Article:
MLB

Len Boehmer: Another former MLB player shorted by lack of retroactivity

Len Boehmer

As a businessman who ran his family’s plumbing store for years, Len Boehmer is very well acquainted with leaching, which is the process of dissolving a soluble component at a wetted surface.

Having played for the Cincinnati Reds and New York Yankees a long time ago, he’s no doubt met his fair share of leeches too.

Baseball’s band of brothers have deserted men like Boehmer, who ran his family’s plumbing supply business, Boehmer Brothers Utility Supply, on Schaper Road in Foristell, after he retired from the game. That is because, in order to avert a threatened 1980 Memorial Day Weekend walkout by the players, Major League Baseball (MLB) made the following sweetheart offer to union representatives: going forward, all a post-1980 player would need to be eligible to buy into the league’s premium health insurance plan was one game day of service; all a post-1980 player would need for a benefit allowance was 43 game days of service. At the time, the threshold was four years to be vested in the pension plan.

The problem was, the union representing the players, the Major League Baseball Players’ Association (MLBPA), failed to insist on retroactivity for all those players like Boehmer, who had more than 43 game days but less than four years of service.

During parts of three seasons, in 1967, 1969 and 1971, Boehmer played in 50 career games and came up to the plate 116 times and collected 19 hits, including four doubles. He also scored five times.

Okay, so maybe those are not Hall of Fame numbers, but Boehmer did something that most of us will never do. He’s one of only 13,000 individuals to play in “The Show” since 1947.

According to the IRS, a current MLB retiree can receive a pension of up to $225,000. Even a post-1980 player who only has 43 game days of service credit receives a minimum pension of $3,589 at the age of 62 if he stays on the active roster from August 15 to October 1.

The league and union partially remedied this situation in April 2011. The pre-1980 players alive at the time were each awarded payments of $625 for every 43 game days of service the man had. The maximum payment permitted is $10,000 per man.

So if the St. Louis Cardinals called you up on August 15 of this year, and you stayed on their active roster till October 1, when you turn 62-years-old, you’d qualify for a lifetime pension of $3,589 that can be passed on to your loved ones. But when Boehmer eventually passes, the monies he’s now receiving won’t go to his wife, Alice, or any of their four children or 12 grandchildren.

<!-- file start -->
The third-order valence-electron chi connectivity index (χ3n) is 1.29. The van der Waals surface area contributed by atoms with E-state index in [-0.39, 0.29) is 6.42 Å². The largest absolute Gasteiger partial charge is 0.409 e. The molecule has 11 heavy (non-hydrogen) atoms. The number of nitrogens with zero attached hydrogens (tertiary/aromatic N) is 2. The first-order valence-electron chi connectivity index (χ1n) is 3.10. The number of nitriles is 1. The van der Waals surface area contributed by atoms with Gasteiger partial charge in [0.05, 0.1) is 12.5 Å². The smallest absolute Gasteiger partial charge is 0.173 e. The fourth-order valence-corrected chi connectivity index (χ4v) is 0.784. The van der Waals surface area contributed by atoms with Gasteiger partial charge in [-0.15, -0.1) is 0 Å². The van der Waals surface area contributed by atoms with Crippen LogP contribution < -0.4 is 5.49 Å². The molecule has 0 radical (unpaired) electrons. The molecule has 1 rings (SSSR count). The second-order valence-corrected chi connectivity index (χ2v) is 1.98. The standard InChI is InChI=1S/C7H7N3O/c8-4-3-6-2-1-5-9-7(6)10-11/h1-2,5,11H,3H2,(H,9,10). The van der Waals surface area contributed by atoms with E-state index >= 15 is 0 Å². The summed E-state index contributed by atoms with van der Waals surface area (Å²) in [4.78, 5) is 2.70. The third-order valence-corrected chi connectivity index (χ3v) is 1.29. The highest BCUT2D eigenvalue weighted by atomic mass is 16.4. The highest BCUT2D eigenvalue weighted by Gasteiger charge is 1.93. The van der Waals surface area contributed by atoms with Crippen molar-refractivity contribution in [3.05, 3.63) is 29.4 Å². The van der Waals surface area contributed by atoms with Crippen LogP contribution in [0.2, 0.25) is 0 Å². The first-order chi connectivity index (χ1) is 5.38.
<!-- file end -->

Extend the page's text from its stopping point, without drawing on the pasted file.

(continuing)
The MLBPA’s leadership has been loath to divvy up anymore of the collective pie. Even though the players’ welfare and benefits fund is worth more than $3.5 billion, MLBPA Executive Director Tony Clark has never commented about these non-vested retirees, many of whom are filing for bankruptcy at advanced ages, having banks foreclose on their homes and are so sickly and poor that they cannot afford adequate health care coverage.

So when I refer to the suits who are running and ruining, our national pastime as leeches, I’m not kidding. They are making profits by sponging off the men like Boehmer, who stood on picket lines and endured labor stoppages all so that someone like Bryce Harper could sign a 13-year contract valued at $330 million.

When Len Boehmer played, it wasn’t uncommon for men to be earning, on average, $12,000. These days, the 25th man riding the pines on the bench is guaranteed $555,000. Each team is valued at $1.54 billion, and MLB’s revenue is up 325 percent since 1992

In my opinion, Len Boehmer is being taken advantage of by an $11 billion business that most certainly can afford to do more, and should do more, for the men like him who helped grow the game.

 

Douglas J. Gladstone is a freelance writer and author of two books, including A Bitter Cup of Coffee; How MLB & The Players’ Association Threw 874 Retirees a Curve. You can visit his website at www.gladstonewriter.com

@GLADSTONEWRITER

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